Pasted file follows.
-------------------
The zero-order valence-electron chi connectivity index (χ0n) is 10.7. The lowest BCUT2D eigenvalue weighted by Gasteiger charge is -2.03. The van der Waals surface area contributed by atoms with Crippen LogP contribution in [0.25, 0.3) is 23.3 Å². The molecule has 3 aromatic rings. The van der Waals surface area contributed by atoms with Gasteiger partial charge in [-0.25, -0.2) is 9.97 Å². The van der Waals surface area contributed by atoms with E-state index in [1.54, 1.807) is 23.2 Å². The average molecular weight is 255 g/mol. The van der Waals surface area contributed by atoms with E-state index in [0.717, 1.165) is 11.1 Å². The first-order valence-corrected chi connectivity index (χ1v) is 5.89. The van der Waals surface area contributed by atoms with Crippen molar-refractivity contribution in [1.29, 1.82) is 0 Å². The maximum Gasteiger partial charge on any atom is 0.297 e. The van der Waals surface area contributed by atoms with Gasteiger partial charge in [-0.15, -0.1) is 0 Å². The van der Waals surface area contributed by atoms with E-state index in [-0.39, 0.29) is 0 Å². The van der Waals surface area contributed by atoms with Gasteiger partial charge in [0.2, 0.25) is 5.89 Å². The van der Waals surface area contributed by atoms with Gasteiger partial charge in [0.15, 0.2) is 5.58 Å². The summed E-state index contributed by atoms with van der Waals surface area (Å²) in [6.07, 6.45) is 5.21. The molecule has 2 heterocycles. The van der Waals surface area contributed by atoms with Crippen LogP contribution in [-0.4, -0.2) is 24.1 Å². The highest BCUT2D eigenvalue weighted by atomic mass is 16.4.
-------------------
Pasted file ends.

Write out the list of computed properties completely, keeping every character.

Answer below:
The zero-order valence-electron chi connectivity index (χ0n) is 10.7. The lowest BCUT2D eigenvalue weighted by Gasteiger charge is -2.03. The van der Waals surface area contributed by atoms with Crippen LogP contribution in [0.25, 0.3) is 23.3 Å². The molecule has 3 aromatic rings. The van der Waals surface area contributed by atoms with Gasteiger partial charge in [-0.25, -0.2) is 9.97 Å². The van der Waals surface area contributed by atoms with E-state index in [1.54, 1.807) is 23.2 Å². The average molecular weight is 255 g/mol. The van der Waals surface area contributed by atoms with E-state index in [0.717, 1.165) is 11.1 Å². The first-order valence-corrected chi connectivity index (χ1v) is 5.89. The van der Waals surface area contributed by atoms with Crippen molar-refractivity contribution in [1.29, 1.82) is 0 Å². The maximum Gasteiger partial charge on any atom is 0.297 e. The van der Waals surface area contributed by atoms with Gasteiger partial charge in [-0.15, -0.1) is 0 Å². The van der Waals surface area contributed by atoms with E-state index in [-0.39, 0.29) is 0 Å². The van der Waals surface area contributed by atoms with Gasteiger partial charge in [0.2, 0.25) is 5.89 Å². The van der Waals surface area contributed by atoms with Gasteiger partial charge in [0.15, 0.2) is 5.58 Å². The summed E-state index contributed by atoms with van der Waals surface area (Å²) in [6.07, 6.45) is 5.21. The molecule has 2 heterocycles. The van der Waals surface area contributed by atoms with Crippen LogP contribution in [-0.4, -0.2) is 24.1 Å². The highest BCUT2D eigenvalue weighted by atomic mass is 16.4.